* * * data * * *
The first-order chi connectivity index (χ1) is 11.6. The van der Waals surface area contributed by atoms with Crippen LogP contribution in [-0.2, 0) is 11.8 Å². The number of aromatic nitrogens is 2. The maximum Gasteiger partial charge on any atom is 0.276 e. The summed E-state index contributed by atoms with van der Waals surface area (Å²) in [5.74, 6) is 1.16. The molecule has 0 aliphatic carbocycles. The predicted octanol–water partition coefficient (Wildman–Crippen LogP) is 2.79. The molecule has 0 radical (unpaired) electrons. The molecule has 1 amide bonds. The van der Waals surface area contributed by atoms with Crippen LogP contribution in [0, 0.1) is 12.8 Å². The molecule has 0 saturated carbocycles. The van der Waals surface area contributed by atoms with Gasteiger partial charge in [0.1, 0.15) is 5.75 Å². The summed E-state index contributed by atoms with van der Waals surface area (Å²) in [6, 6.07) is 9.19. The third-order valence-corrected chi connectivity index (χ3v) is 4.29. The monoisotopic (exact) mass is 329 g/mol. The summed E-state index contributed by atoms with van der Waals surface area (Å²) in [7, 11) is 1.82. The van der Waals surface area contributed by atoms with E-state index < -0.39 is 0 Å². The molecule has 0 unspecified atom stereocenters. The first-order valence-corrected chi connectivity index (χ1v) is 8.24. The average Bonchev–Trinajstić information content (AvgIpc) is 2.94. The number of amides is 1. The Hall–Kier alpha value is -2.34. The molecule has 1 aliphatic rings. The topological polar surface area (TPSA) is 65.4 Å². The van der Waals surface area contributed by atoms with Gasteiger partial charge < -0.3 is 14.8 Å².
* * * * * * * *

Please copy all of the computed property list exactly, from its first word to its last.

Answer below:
The first-order chi connectivity index (χ1) is 11.6. The van der Waals surface area contributed by atoms with Crippen LogP contribution in [-0.2, 0) is 11.8 Å². The number of aromatic nitrogens is 2. The maximum Gasteiger partial charge on any atom is 0.276 e. The summed E-state index contributed by atoms with van der Waals surface area (Å²) in [5.74, 6) is 1.16. The molecule has 0 aliphatic carbocycles. The predicted octanol–water partition coefficient (Wildman–Crippen LogP) is 2.79. The molecule has 0 radical (unpaired) electrons. The molecule has 1 amide bonds. The van der Waals surface area contributed by atoms with Crippen LogP contribution in [0, 0.1) is 12.8 Å². The molecule has 0 saturated carbocycles. The van der Waals surface area contributed by atoms with Gasteiger partial charge in [0.1, 0.15) is 5.75 Å². The summed E-state index contributed by atoms with van der Waals surface area (Å²) in [6, 6.07) is 9.19. The third-order valence-corrected chi connectivity index (χ3v) is 4.29. The monoisotopic (exact) mass is 329 g/mol. The summed E-state index contributed by atoms with van der Waals surface area (Å²) in [7, 11) is 1.82. The van der Waals surface area contributed by atoms with E-state index < -0.39 is 0 Å². The molecule has 0 unspecified atom stereocenters. The first-order valence-corrected chi connectivity index (χ1v) is 8.24. The average Bonchev–Trinajstić information content (AvgIpc) is 2.94. The number of amides is 1. The Hall–Kier alpha value is -2.34. The molecule has 1 aliphatic rings. The topological polar surface area (TPSA) is 65.4 Å². The van der Waals surface area contributed by atoms with Gasteiger partial charge < -0.3 is 14.8 Å².